Here we have 40 minutes of black metal that’s been bent to the will of funeral doom and dark ambience. This is music to listen to in a lightless environment, preferably while staring up at the stars and contemplating how insignificant you are.
Solemn and gloomy, this is dark, atmospheric music that uses mood and ambience to establish grim soundscapes of nightmarish aspect. The tracks on Endeligt slowly unfurl with darkest intent, seemingly spreading out over the world like a creeping plague of sorrow and loss.
There’s a depressive black metal influence in the album’s sound, which merges at a fundamental level with the funeral doom and ambient elements, creating music that’s less about songs and more about bleak, woeful moodscapes.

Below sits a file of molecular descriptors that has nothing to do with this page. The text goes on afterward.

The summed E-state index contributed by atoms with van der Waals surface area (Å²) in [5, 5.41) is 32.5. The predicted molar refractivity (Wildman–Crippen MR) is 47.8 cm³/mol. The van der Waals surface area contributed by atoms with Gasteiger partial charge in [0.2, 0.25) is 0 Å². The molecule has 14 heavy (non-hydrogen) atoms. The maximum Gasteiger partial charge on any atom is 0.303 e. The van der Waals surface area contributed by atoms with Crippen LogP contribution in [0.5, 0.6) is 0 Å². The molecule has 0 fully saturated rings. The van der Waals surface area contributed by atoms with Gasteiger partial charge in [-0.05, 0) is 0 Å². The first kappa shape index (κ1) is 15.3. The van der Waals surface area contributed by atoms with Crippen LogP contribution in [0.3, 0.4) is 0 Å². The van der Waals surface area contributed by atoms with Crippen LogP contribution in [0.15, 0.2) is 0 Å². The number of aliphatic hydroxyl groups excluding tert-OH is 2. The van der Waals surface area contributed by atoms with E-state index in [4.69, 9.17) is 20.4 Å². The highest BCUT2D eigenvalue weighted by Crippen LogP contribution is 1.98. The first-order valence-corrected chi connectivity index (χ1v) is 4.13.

This is one of those release where some of the tracks actually seem too short, as if the malignant atmospheric music they deliver gets too much for them and they prematurely expire of the keenest heartbreak. The music on Endeligt is very expressive and atmospheric, and while most of it is well-judged when it comes to pace, depth, and length, I can’t help but feel that I’d have preferred some of it to be drawn out that little bit longer so that the listener could really embrace and get lost in the misery. A relatively minor complaint in the grand scheme of things, of course, one which ultimately boils down to the fact that I could have easily have taken more material from Nortt. Regardless; what’s here is very, very engrossing.
Slow, dark, atmospheric, affecting music like this offers many grim delights, and Endeligt is a very strong return from an act that has spent the last 10 years silent.